Favourite Quote: “She should have told you, but I understand why she didn’t. Why no one did. It would have changed everything, made it something else, something tragic and heartbreaking when it wasn’t any of those things – not until now. And knowing the truth, it would’ve been everywhere – in every gesture, every thought, every moment. You wouldn’t have known what was real and what was because she was dying. What you’ve shared is real and nothing can take that from you – not even the truth.”
If I Tell You is a coming of age story set in a rural Australian town. A small-minded town where homophobia is rampant. A book can be many things to different readers, and for me, Phoenix’s story was much more relevant than that of the story of Alex the narrator.
On the surface, Phoenix seems a superficial character. A girl who is brazen about her sexuality and determined to have a good time. So much so, that throughout several conversations, Phoenix gives Alex some not-so-delicate nudges to come out. Viewed in isolation it could seem as if Phoenix was trying to shame Alex, but Phoenix is a far more complicated character – She’s also a teenager living with a time bomb.
Many reviewers have expressed their surprise at what they have perceived as a plot twist with the reveal of Phoenix’s illness in the closing stages of the book. Yet Tuckerman has cleverly woven the groundwork into the core of Phoenix. The knowledge of her impending death taints all of Phoenix’s actions.
Phoenix’s motivations were abundantly clear to me early on. Although I didn’t know why she was dying, I was never under any doubt that she was dying. Perhaps it was because Phoenix spoke my language. The differing view of the world that comes from living with an expiry date hovering over your shoulder. The things we don’t take for granted, the way we avoid or brush off questions about the future. And the way families in this situation embrace every moment because they know that one day all too soon those moments will be gone.
But most of all I understand Phoenix’s reluctance to tell Alex. It’s a thought that sits at the back of your mind as you wonder time and time again if now “is the best time to tell”. Occasionally telling can bring its exquisite joy and a deeper relationship, but for the majority of times, a confession about the expiry date hanging over your head is a death knell.
Favourite Quote: “For years I’d been so okay with dying. I’ve always known it would happen. It’s been this inevitable thing that I’ve lived with forever, this awareness that I would die long before Abby and my parents. I was never, ever ready to grieve, though.”
The release of the Five Feet Apart cinematic trailer caused a dash of controversy in the online CF community – you can read my thoughts here – so I have no doubt that the book will also cause some people to tear at their hair.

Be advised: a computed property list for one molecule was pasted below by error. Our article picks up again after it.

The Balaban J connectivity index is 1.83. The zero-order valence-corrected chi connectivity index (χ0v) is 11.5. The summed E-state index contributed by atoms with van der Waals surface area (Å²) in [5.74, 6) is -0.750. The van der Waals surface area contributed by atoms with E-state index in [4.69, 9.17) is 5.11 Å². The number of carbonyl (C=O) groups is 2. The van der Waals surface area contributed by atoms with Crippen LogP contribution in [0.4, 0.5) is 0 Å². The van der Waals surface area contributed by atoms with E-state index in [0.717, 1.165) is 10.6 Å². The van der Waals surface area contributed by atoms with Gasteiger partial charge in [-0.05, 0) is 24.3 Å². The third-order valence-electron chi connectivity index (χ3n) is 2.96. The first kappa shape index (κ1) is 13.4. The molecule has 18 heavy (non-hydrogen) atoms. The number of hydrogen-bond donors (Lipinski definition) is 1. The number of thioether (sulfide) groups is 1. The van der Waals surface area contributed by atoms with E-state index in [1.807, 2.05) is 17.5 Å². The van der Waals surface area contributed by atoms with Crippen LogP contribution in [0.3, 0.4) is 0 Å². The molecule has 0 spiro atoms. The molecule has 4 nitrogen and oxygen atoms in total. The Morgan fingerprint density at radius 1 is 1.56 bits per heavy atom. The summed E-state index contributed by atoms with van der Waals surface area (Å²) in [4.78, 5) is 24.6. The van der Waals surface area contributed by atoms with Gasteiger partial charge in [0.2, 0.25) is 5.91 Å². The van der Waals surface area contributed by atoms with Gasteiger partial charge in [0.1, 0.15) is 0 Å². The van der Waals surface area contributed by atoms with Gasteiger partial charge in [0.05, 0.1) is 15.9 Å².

This isn’t a #ourvoices story – but it’s important to note that there was a great deal of consultation, including that of Claire Wineland, and that shines through in the writing.
As always in a fictional book that includes a character with CF, some things niggled at me.
First and foremost – although some transplant centres will not accept people who culture B. Cepacia there are those which do and people who have cultured B. Cepacia CAN have successful transplant outcomes. I feel inclined to give this one a pass – because that would be tricky to explain and it’s a much better storytelling technique to draw a line in the sand and raise the stakes significantly.
I have a slight problem with Barb disclosing to Stella that Will has B. Cepacia (significant patient confidentiality breach there) however the point I raised above about storytelling techniques also addresses this problem.
Aside from the obvious Med cart rearranging issues, Stella is initially portrayed as a guideline freak. At that point, she doesn’t know Will enough to bend the rules for him. There is NO WAY she would go into Will’s ‘B. Cepacia laden room’, makeshift hazmat suit or not. FULL STOP.
Stella and Will using the gym together also raised a red flag as something that would never happen in Australia. Here, we get our exercise equipment in our hospital room for the duration of the stay. I wondered briefly if the US is different, but can’t see any hospital guidelines ever being okay with this.
Will, sneaking into pre-op. Yes, it made for a good story but seriously WTF? I explored/poked my nose into many areas of the hospital that are off limits for patients, but this incursion would take more than a small miracle to pull off.
Stella in the pool – surely she had either a PICC line or port. And what about her infected G-tube?!!